Kuzma, of course, falls into the former category, being a volume 3-point shooter who saw his efficiency nosedive as a sophomore.

If Kuzma can return to being the shooter he was in his rookie season, it would make him a natural fit alongside James and Davis because he'd be able to punish teams for helping off of him in ways he couldn't last season. Kuzma wasn't even able to make wide open shots at a respectable level in 2018-19 - not even ones set up by James - leading to possessions like this, in which Minnesota Timberwolves centre Karl-Anthony Towns ignores him in the corner to stop James from getting all the way to the basket:

It's rare for Kuzma to be defended by a centre, but by virtue of being a power forward as opposed to a guard, his defender - think the PJ Tuckers, Pascal Siakams and Taj Gibsons of the NBA - is more likely to help off of him than, for example, Rondo's or Green's are. Not only do they have a better shot of matching up with James and Davis physically, they're usually in better position to provide help because Kuzma is often stationed in the corner or spotting-up on the weakside.

With how dominant of a scorer James is, teams defended Kuzma in similar fashion whenever he was involved in on-ball actions with the 15-time All-Star. The Lakers have experimented with using him as a screener in pick-and-rolls, but with the way he shot the ball last season, his defender wasn't afraid to help off of him to load up on James.

James didn't have that same problem with Kevin Love in the four years they were teammates. While Love proved to be one of the best shooters at his position during his time with the Timberwolves, it wasn't until he joined the Cavaliers that he became a true stretch four. 3-pointers went from making up a quarter of his field goal attempts in Minnesota to almost half in Cleveland, and he made 37.7 percent of his triples between the 2014-15 and 2017-18 season.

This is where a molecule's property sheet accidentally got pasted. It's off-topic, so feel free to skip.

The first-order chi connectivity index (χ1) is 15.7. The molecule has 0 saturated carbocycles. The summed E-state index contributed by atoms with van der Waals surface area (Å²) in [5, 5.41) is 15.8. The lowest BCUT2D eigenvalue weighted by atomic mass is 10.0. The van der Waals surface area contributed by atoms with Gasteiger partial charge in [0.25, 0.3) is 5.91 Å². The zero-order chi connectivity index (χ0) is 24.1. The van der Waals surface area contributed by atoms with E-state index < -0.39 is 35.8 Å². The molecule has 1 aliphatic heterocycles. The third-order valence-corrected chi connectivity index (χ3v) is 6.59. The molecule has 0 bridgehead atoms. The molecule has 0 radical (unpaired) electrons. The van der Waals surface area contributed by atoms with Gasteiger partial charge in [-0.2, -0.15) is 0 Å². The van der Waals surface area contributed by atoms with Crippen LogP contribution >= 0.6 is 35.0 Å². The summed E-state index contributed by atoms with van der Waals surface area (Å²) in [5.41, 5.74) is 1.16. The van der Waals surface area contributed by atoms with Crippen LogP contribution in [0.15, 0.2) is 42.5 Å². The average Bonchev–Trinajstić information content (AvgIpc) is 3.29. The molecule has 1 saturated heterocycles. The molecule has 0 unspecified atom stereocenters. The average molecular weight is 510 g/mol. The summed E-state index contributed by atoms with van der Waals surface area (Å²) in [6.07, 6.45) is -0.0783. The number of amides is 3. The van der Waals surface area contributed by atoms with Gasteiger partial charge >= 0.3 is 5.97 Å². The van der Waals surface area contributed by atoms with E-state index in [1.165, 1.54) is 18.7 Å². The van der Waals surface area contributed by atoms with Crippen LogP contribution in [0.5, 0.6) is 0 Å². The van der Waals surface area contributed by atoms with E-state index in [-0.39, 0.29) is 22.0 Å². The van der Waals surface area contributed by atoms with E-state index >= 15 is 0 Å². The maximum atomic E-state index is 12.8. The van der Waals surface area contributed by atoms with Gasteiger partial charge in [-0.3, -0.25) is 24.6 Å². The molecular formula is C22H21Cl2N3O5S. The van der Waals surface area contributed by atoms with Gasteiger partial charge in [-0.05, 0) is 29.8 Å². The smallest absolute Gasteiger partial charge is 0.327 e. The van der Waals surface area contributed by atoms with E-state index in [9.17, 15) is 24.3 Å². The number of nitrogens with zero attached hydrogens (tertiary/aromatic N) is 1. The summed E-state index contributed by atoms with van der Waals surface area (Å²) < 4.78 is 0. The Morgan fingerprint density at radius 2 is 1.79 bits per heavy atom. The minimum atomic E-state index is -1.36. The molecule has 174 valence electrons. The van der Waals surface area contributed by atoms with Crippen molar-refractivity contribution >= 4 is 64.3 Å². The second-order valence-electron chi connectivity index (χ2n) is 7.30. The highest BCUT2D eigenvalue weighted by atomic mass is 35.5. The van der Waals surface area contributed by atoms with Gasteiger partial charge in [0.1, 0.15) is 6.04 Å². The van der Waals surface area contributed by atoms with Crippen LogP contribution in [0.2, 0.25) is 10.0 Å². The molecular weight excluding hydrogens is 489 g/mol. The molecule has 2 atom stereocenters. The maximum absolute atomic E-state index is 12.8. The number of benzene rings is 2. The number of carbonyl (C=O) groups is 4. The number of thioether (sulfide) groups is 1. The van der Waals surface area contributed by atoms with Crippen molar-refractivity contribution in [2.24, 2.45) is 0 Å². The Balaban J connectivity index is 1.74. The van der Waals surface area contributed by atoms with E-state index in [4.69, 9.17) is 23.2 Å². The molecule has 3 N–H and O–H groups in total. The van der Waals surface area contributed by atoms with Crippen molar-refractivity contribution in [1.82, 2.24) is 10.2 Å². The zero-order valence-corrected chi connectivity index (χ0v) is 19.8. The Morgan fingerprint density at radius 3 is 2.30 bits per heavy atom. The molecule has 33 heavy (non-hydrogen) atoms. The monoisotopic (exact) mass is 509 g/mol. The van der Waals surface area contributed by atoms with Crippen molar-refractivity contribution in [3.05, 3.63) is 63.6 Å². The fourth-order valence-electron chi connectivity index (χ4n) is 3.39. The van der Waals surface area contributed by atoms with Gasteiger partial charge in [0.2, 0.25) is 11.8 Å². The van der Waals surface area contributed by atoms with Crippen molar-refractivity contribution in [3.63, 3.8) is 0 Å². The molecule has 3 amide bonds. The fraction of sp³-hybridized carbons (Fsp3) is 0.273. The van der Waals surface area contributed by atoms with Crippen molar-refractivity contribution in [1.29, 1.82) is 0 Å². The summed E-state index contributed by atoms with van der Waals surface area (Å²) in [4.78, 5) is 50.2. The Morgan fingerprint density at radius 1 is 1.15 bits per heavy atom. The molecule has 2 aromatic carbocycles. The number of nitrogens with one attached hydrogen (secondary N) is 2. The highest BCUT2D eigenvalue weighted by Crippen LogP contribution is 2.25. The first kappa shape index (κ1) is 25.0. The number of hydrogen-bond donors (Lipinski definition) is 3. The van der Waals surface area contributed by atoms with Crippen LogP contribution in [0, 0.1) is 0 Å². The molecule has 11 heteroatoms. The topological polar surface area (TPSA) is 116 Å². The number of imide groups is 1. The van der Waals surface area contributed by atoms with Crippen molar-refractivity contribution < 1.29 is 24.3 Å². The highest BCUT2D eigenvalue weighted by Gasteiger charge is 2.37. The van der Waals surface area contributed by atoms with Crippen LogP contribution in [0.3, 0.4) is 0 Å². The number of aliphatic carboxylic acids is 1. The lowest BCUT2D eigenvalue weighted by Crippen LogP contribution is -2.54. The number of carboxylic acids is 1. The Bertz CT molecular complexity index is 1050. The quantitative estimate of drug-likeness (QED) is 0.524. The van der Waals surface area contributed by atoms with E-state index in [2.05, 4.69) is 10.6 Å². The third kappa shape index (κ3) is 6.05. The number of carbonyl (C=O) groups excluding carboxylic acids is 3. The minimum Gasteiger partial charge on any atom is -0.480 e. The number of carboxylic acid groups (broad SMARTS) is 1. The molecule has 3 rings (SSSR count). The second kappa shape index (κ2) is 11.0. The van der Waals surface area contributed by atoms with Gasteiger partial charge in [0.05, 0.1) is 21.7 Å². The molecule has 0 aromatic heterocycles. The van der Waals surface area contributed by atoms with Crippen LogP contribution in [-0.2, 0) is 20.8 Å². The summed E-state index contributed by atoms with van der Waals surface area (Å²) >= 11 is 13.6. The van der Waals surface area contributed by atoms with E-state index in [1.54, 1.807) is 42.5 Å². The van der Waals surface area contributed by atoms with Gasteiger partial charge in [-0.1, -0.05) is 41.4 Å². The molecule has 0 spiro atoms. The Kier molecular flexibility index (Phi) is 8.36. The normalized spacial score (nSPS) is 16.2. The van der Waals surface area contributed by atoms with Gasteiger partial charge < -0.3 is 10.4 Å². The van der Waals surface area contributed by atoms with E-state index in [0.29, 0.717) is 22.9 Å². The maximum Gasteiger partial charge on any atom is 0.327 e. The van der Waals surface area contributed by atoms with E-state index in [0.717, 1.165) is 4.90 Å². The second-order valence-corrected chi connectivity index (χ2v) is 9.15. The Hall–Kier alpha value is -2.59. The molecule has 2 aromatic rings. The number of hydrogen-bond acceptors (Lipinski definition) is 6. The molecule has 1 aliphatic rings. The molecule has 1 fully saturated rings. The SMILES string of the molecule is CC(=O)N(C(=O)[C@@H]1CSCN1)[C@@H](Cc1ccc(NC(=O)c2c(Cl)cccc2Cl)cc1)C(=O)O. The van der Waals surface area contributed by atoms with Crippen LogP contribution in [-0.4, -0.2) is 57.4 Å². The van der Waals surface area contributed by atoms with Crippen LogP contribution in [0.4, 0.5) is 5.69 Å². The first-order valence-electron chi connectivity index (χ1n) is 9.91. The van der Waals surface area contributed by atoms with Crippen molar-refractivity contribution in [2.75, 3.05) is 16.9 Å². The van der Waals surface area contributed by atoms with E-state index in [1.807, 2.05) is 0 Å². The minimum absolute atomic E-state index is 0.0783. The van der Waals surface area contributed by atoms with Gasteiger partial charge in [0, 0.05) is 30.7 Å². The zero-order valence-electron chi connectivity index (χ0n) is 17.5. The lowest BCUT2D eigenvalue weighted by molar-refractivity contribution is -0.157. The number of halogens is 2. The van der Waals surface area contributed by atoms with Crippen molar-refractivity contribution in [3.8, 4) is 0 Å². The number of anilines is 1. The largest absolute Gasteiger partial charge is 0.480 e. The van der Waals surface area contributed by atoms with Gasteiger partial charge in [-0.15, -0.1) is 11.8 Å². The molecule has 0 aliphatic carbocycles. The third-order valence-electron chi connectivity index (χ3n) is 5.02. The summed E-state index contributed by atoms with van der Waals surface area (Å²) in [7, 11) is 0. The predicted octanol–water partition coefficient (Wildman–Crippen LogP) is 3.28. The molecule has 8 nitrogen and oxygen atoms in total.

Kuzma would ideally fill a similar role in Los Angeles, cementing himself as James' go-to shooter and preferred pick-and-pop partner.

Kuzma knows those shots are going to be there for the taking next season, too. Him saying he believes he's capable of being the third star James and Davis needs grabbed headlines this offseason, but he showed an important awareness of his role in the same interview with ESPN's Ohm Youngmisuk.

"I've never been a ball-dominant guy," Kuzma said. "I've always played off the ball.

"It is going to be a little bit easier, going to have a lot of open shots. It is my job to trust my summer workouts and what I've done. Just breathe, focus and knock those shots down, because I'm going to be open."

The encouraging sign is that Kuzma improved in almost every other area last season. He quickly developed chemistry with James as a cutter and became a more efficient scorer from midrange and at the rim, most notably as a driver. The more consistent he becomes as a 3-point shooter, the more opportunities he should get to showcase those parts of his game.

That doesn't necessarily mean he's destined for superstardom in Los Angeles, but with how much of a need there is for his skill set on this roster, him breaking out could be the difference between the Lakers being contenders and pretenders next season.

The views on this page do not necessarily reflect the views of the NBA or its clubs.